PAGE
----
saavan hare nah bhaado;N me;N ham suukhe ahl-e dard
sabzah hamaarii palko;N kaa ser-aab thaa so thaa

1) neither did we become green in Savan, nor did we, the people of pain, dry out in Bhadon
2) if the greenery/verdure of our eyelashes was verdant/'water-filled', then {it was / 'so what?'}



saavan : 'The fourth Hindū month, July-August (beginning when the sun enters Cancer: its full moon is near Shravana or α Aquilæ): —saavan-bhaado;N s.m. Sunshine and rain'. (Platts p.630)


bhaado;N : 'The fifth month of the Hindūs (corresponding to a period in our calendar from about the middle of August to the middle of September), when the moon is full near the wing of Pegasus: — bhaado;N kii bharan , s.f. Heavy August rains, which fill the tanks, &c., and flood the fields:. (Platts p.178)


sabzah : 'Verdure, herbage; bloom'. (Platts p.632)


ser-aab : 'Full of water, saturated; moist, succulent; satisfied with drink; satisfied; —fresh, blooming; fertile, rich'. (Platts p.710)

S. R. Faruqi:

saavan hare nah bhaado;N suukhe = there was never any change in circumstances

Apparently in the two lines he has said two [separate] things; but in reality, despite their contradiction, there's the connection between them of proof [daliil] and claim. That our eyelashes would always remain wet, is proof that we neither dried out in Bhadon, nor became green in Savan.

It's from Mir that one can learn how to take advantage both of the dictionary meaning and the idiomatic meaning, both at once. He is making the claim that 'we neither dried out in Bhadon nor became green in Savan'. The proof is that we always remained green. The dictionary meaning and the expressive meaning of the idiom have come into use at the same time, because the meaning of the idiom itself is that there was no change in the circumstances.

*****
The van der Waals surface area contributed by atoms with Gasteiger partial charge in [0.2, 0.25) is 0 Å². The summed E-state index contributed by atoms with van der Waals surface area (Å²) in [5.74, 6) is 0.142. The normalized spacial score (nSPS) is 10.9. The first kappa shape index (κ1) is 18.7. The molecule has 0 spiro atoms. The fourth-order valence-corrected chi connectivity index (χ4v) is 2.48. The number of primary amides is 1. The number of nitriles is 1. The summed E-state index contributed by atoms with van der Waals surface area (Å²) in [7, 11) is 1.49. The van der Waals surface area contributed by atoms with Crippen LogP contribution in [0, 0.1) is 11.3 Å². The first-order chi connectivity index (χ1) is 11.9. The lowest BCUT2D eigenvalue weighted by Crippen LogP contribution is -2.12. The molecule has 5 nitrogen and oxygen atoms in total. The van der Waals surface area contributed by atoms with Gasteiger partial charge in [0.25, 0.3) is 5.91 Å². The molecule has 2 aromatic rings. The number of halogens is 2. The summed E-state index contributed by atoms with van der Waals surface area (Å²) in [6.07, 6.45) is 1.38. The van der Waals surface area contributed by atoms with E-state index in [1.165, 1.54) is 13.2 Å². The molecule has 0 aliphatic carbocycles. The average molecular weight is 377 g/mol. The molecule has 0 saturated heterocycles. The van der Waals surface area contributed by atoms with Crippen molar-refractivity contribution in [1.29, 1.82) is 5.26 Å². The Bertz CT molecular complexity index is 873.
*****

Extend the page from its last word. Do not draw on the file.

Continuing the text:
The idiom opens out into a verse about gardening. An ordinary garden would be expected to respond first with with greenness to the rains of Savan, and then with dryness to the hot sun of Bhadon. It would thus participate in the cycle of fertility that creates the life (and death) of the rose.

But the 'greenery' of the lovers' eyelashes was from a different world entirely-- if it was watery or verdant [ser-aab], then-- thaa so thaa . Which could be read with several implications:

='Our eyelashes were internally irrigated, so they didn't respond to external seasonal changes in moisture.'

='Our eyelashes were watered with briny salt-water tears, so that they could never experience any organic growth.'

='Our eyelashes were constantly submerged in tears, so that they could never change at all.'

It's left up to us to decide the exact nature of the contrast between a real garden and the 'greenery' of lovers' eyelashes. Could there even be, lurking in the background, a hint of the 'greenness' of stagnant water?